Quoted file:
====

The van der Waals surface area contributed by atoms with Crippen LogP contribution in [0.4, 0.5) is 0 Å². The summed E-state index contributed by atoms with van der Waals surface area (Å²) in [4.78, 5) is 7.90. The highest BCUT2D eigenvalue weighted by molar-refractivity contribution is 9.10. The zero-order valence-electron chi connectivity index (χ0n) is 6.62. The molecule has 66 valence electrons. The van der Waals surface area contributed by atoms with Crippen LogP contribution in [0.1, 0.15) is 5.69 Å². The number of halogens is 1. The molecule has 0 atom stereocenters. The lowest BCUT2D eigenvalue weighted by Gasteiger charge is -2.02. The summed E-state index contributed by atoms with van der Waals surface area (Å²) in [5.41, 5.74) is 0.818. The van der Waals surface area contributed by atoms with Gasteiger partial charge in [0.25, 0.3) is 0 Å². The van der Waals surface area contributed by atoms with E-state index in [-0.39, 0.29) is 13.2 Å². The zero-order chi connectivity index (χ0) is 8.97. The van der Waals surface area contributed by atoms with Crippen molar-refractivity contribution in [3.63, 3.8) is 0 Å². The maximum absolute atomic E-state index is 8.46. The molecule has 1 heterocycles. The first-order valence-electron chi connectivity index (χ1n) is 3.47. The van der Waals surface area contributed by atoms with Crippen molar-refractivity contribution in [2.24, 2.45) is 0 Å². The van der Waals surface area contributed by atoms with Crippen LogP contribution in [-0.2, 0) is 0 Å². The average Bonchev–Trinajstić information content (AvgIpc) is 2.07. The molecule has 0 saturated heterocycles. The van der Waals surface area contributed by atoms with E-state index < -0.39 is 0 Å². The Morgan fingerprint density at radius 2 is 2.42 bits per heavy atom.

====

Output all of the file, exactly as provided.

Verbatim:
The van der Waals surface area contributed by atoms with Crippen LogP contribution in [0.4, 0.5) is 0 Å². The summed E-state index contributed by atoms with van der Waals surface area (Å²) in [4.78, 5) is 7.90. The highest BCUT2D eigenvalue weighted by molar-refractivity contribution is 9.10. The zero-order valence-electron chi connectivity index (χ0n) is 6.62. The molecule has 66 valence electrons. The van der Waals surface area contributed by atoms with Crippen LogP contribution in [0.1, 0.15) is 5.69 Å². The number of halogens is 1. The molecule has 0 atom stereocenters. The lowest BCUT2D eigenvalue weighted by Gasteiger charge is -2.02. The summed E-state index contributed by atoms with van der Waals surface area (Å²) in [5.41, 5.74) is 0.818. The van der Waals surface area contributed by atoms with Gasteiger partial charge in [0.25, 0.3) is 0 Å². The van der Waals surface area contributed by atoms with E-state index in [-0.39, 0.29) is 13.2 Å². The zero-order chi connectivity index (χ0) is 8.97. The van der Waals surface area contributed by atoms with Crippen molar-refractivity contribution in [3.63, 3.8) is 0 Å². The maximum absolute atomic E-state index is 8.46. The molecule has 1 heterocycles. The first-order valence-electron chi connectivity index (χ1n) is 3.47. The van der Waals surface area contributed by atoms with Crippen molar-refractivity contribution in [2.24, 2.45) is 0 Å². The van der Waals surface area contributed by atoms with Crippen LogP contribution in [-0.2, 0) is 0 Å². The average Bonchev–Trinajstić information content (AvgIpc) is 2.07. The molecule has 0 saturated heterocycles. The van der Waals surface area contributed by atoms with E-state index < -0.39 is 0 Å². The Morgan fingerprint density at radius 2 is 2.42 bits per heavy atom.